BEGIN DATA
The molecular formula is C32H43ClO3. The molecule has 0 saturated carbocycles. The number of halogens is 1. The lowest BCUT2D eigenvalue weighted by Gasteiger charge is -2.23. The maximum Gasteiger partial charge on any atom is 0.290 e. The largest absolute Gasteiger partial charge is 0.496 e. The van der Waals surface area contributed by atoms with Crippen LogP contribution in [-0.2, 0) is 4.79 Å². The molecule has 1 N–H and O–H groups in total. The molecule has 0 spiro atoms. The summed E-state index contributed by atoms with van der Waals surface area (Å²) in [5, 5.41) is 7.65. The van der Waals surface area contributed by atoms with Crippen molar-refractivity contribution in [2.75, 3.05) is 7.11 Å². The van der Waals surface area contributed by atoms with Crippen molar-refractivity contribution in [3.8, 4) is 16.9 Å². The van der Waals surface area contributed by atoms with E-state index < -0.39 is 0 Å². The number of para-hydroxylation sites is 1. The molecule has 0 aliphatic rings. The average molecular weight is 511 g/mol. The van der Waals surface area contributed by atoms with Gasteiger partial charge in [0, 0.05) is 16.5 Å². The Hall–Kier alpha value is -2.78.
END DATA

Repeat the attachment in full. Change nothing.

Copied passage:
The molecular formula is C32H43ClO3. The molecule has 0 saturated carbocycles. The number of halogens is 1. The lowest BCUT2D eigenvalue weighted by Gasteiger charge is -2.23. The maximum Gasteiger partial charge on any atom is 0.290 e. The largest absolute Gasteiger partial charge is 0.496 e. The van der Waals surface area contributed by atoms with Crippen LogP contribution in [-0.2, 0) is 4.79 Å². The molecule has 1 N–H and O–H groups in total. The molecule has 0 spiro atoms. The summed E-state index contributed by atoms with van der Waals surface area (Å²) in [5, 5.41) is 7.65. The van der Waals surface area contributed by atoms with Crippen molar-refractivity contribution in [2.75, 3.05) is 7.11 Å². The van der Waals surface area contributed by atoms with Crippen molar-refractivity contribution in [3.8, 4) is 16.9 Å². The van der Waals surface area contributed by atoms with E-state index < -0.39 is 0 Å². The number of para-hydroxylation sites is 1. The molecule has 0 aliphatic rings. The average molecular weight is 511 g/mol. The van der Waals surface area contributed by atoms with Gasteiger partial charge in [0, 0.05) is 16.5 Å². The Hall–Kier alpha value is -2.78.